“The Play That Goes Wrong,” which opened on April 2nd at the Lyceum Theatre is a transfer of a British production is guaranteed to be the talk of the town. The play is by a group of people (Mischief Theatre) about a group of people doing a play about a group of people–purposeful confusion aside, it is probably the most metathetrical play Broadway has even seen. Although at its core it can seem like an updated “Noises Off,” since it is primarily about a group of actors disastrously trying to do a play, it goes beyond all its predecessors.
This production takes metatheatricality to a entirely new level. As audiences sat down, actors playing the light board operator, the stage manager, and the director walked through the house and on the stage, testing levels, looking for props (and a missing dog), fixing the set, and asking the audience about their day. Confused audiences members looked in their programs to find a fake dramaturgical note from the fake director about the fake group of students from the fake Cornely University Drama Society and their production of the fake play “Murder at Haversham Manor.” The next page has a fake cast list and fake bios from the fake actors playing the fake characters. Thank god, metatheater aside the playbill also included a real cast list and real information about the real actors–although the fake information for the Cornley students and production were much more amusing.
Unsurprisingly, everything about this play adheres to the standards of British farce. There’s the accents, the melodrama, the posing, the well-timed exits through many doors, that physical humor, the mystery, the scandal, and the class differences. But there’s a twist: everything goes wrong, and they mean everything. There are the things you may expect to go wrong: missed entrances, forgotten props, messed up lines, mispronunciations, and bad acting. Then there are the slight surprises: an incompetent techie who doesn’t play the light and sound cues correctly, a poorly built set, a door that will either refuse to open or refuse to stay shut (depending on which is most comedically inconvienient), and costume malfunctions. There there are the things that take everyone by complete surprise, but left audiences falling over laughing: actors getting repeatedly injured/knocked unconscious and replaces by the timid stage manager holding a script, a missing dog that everyone pantomimes, a jug of water accidentally replaced with paint thinner, an actor locked in a clock, a broken elevator, a second floor of the set that collapses, light fixtures that explode, and entire panels of set that come crashing down.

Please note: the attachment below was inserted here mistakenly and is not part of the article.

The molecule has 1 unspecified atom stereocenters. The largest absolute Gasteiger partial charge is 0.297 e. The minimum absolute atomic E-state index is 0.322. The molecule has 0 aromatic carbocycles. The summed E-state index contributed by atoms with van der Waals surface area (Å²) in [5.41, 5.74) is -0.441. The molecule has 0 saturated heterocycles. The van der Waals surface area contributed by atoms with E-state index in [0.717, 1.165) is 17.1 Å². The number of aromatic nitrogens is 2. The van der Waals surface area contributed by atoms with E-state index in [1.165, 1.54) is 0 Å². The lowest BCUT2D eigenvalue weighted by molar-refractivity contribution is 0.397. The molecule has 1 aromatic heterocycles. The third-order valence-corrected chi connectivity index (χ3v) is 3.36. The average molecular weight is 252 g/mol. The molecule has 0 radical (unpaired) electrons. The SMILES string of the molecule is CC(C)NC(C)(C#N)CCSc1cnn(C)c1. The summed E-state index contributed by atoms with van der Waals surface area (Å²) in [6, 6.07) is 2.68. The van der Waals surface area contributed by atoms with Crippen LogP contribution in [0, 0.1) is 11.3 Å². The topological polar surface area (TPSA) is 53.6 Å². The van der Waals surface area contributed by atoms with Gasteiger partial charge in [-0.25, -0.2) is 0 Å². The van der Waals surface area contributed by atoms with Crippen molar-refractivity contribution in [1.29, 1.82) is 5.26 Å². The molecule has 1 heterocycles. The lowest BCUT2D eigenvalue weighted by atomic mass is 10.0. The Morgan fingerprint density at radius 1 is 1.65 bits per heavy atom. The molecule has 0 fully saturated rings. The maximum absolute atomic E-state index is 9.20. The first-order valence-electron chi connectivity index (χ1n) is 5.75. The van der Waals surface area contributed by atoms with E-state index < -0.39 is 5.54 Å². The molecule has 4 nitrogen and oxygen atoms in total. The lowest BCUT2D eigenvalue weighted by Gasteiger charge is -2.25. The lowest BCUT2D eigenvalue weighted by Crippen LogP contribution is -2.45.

Their title promise that “everything goes wrong” and they certainty didn’t lie. Every single conceivable thing that could go wrong did. Then after that a massive amount of more, inconceivable things also went wrong. Throughout it all the entire audience could not stop laughing. This became even more funny when the actors onstage got alternatively mad at the audience for laughing at their failure (some even yelled), or alternatively became even hammier and tried to play to the laughs (one actor repeated anything the audience laughed and did so with a ridiculous grin looking at to the house).
More than most shows, this was absolutely an ensemble piece, and every member of the acting and creative team is deserving of praise, from the notable hilarious actors (Rob Falconer, Charlie Russel, Nancy Zamit, Greg Tannahill, and Dave Hearn) to the incredibly talented designers (sets by Nigel Hook, costumes by Roberto Surace, and lighting by Ric Mountjoy), to the ingenious writers (Henry Lewis, Jonathan Sayer, and Henry Shields), to the extremely talented director, Mark Bell. The comedy, stage magic, and physicality of this show was impeccably timed and shockingly precise, something not often achieved in the world of comedy.
For all of those who believe comedy has no place in high art or on Broadway, for those who feel British farce is dead, for those who hate metatheater, and who those who think that there are no good new plays out right now, go see “The Play That Goes Wrong,” it will prove you wrong. Without a doubt, “The Play That Goes Wrong” is the funniest play Broadway has ever seen.